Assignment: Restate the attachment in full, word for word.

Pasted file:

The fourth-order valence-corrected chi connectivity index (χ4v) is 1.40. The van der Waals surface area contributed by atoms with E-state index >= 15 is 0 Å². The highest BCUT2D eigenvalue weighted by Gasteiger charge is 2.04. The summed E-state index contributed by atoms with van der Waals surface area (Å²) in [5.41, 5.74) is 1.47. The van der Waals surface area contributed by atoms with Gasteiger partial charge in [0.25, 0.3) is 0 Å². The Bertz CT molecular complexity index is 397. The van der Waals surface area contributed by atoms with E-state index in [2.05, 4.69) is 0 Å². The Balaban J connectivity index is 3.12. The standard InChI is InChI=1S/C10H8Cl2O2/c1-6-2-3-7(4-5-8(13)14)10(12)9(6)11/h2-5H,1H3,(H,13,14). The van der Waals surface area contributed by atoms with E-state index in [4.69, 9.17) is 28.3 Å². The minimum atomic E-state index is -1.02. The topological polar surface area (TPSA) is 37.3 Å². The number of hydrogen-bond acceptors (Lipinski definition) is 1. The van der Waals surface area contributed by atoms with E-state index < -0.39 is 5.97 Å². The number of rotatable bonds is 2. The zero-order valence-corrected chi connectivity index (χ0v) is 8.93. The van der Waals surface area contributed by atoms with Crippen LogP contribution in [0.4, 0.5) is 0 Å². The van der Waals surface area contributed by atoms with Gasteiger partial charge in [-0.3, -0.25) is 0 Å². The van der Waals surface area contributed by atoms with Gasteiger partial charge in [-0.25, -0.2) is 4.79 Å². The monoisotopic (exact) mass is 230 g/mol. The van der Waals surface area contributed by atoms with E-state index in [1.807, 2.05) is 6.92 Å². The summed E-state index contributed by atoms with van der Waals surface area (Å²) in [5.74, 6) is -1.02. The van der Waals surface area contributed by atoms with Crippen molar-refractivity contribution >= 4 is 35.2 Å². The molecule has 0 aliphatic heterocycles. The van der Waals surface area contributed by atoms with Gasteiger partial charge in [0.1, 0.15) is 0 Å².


The fourth-order valence-corrected chi connectivity index (χ4v) is 1.40. The van der Waals surface area contributed by atoms with E-state index >= 15 is 0 Å². The highest BCUT2D eigenvalue weighted by Gasteiger charge is 2.04. The summed E-state index contributed by atoms with van der Waals surface area (Å²) in [5.41, 5.74) is 1.47. The van der Waals surface area contributed by atoms with Gasteiger partial charge in [0.25, 0.3) is 0 Å². The Bertz CT molecular complexity index is 397. The van der Waals surface area contributed by atoms with E-state index in [2.05, 4.69) is 0 Å². The Balaban J connectivity index is 3.12. The standard InChI is InChI=1S/C10H8Cl2O2/c1-6-2-3-7(4-5-8(13)14)10(12)9(6)11/h2-5H,1H3,(H,13,14). The van der Waals surface area contributed by atoms with E-state index in [4.69, 9.17) is 28.3 Å². The minimum atomic E-state index is -1.02. The topological polar surface area (TPSA) is 37.3 Å². The number of hydrogen-bond acceptors (Lipinski definition) is 1. The van der Waals surface area contributed by atoms with E-state index < -0.39 is 5.97 Å². The number of rotatable bonds is 2. The zero-order valence-corrected chi connectivity index (χ0v) is 8.93. The van der Waals surface area contributed by atoms with Crippen LogP contribution in [0.4, 0.5) is 0 Å². The van der Waals surface area contributed by atoms with Gasteiger partial charge in [-0.3, -0.25) is 0 Å². The van der Waals surface area contributed by atoms with Gasteiger partial charge in [-0.25, -0.2) is 4.79 Å². The monoisotopic (exact) mass is 230 g/mol. The van der Waals surface area contributed by atoms with E-state index in [1.807, 2.05) is 6.92 Å². The summed E-state index contributed by atoms with van der Waals surface area (Å²) in [5.74, 6) is -1.02. The van der Waals surface area contributed by atoms with Crippen molar-refractivity contribution >= 4 is 35.2 Å². The molecule has 0 aliphatic heterocycles. The van der Waals surface area contributed by atoms with Gasteiger partial charge in [0.1, 0.15) is 0 Å².